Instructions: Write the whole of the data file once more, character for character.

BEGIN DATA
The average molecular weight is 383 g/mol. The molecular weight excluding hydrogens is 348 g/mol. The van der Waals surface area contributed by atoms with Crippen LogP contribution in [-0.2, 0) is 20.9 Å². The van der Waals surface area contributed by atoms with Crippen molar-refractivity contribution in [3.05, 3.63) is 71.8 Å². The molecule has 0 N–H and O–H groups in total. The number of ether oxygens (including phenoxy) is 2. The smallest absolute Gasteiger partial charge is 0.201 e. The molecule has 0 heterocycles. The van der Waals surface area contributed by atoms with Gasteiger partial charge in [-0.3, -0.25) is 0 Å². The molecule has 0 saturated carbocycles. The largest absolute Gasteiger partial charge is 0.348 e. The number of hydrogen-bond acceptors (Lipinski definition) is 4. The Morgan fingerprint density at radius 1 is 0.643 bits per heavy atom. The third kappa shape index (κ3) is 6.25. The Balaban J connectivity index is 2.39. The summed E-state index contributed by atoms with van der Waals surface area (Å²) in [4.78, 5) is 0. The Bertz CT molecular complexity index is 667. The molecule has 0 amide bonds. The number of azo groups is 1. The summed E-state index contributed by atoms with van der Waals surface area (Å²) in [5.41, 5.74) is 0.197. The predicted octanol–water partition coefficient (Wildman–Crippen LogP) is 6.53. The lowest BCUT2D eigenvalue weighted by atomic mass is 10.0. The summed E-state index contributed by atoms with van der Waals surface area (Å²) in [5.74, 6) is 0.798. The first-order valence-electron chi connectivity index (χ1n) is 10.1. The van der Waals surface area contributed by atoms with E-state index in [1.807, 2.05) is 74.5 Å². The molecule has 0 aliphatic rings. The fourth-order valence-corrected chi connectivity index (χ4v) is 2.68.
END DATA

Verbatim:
The average molecular weight is 383 g/mol. The molecular weight excluding hydrogens is 348 g/mol. The van der Waals surface area contributed by atoms with Crippen LogP contribution in [-0.2, 0) is 20.9 Å². The van der Waals surface area contributed by atoms with Crippen molar-refractivity contribution in [3.05, 3.63) is 71.8 Å². The molecule has 0 N–H and O–H groups in total. The number of ether oxygens (including phenoxy) is 2. The smallest absolute Gasteiger partial charge is 0.201 e. The molecule has 0 heterocycles. The van der Waals surface area contributed by atoms with Gasteiger partial charge in [-0.3, -0.25) is 0 Å². The molecule has 0 saturated carbocycles. The largest absolute Gasteiger partial charge is 0.348 e. The number of hydrogen-bond acceptors (Lipinski definition) is 4. The Morgan fingerprint density at radius 1 is 0.643 bits per heavy atom. The third kappa shape index (κ3) is 6.25. The Balaban J connectivity index is 2.39. The summed E-state index contributed by atoms with van der Waals surface area (Å²) in [4.78, 5) is 0. The Bertz CT molecular complexity index is 667. The molecule has 0 amide bonds. The number of azo groups is 1. The summed E-state index contributed by atoms with van der Waals surface area (Å²) in [5.41, 5.74) is 0.197. The predicted octanol–water partition coefficient (Wildman–Crippen LogP) is 6.53. The lowest BCUT2D eigenvalue weighted by atomic mass is 10.0. The summed E-state index contributed by atoms with van der Waals surface area (Å²) in [5.74, 6) is 0.798. The first-order valence-electron chi connectivity index (χ1n) is 10.1. The van der Waals surface area contributed by atoms with E-state index in [1.807, 2.05) is 74.5 Å². The molecule has 0 aliphatic rings. The fourth-order valence-corrected chi connectivity index (χ4v) is 2.68.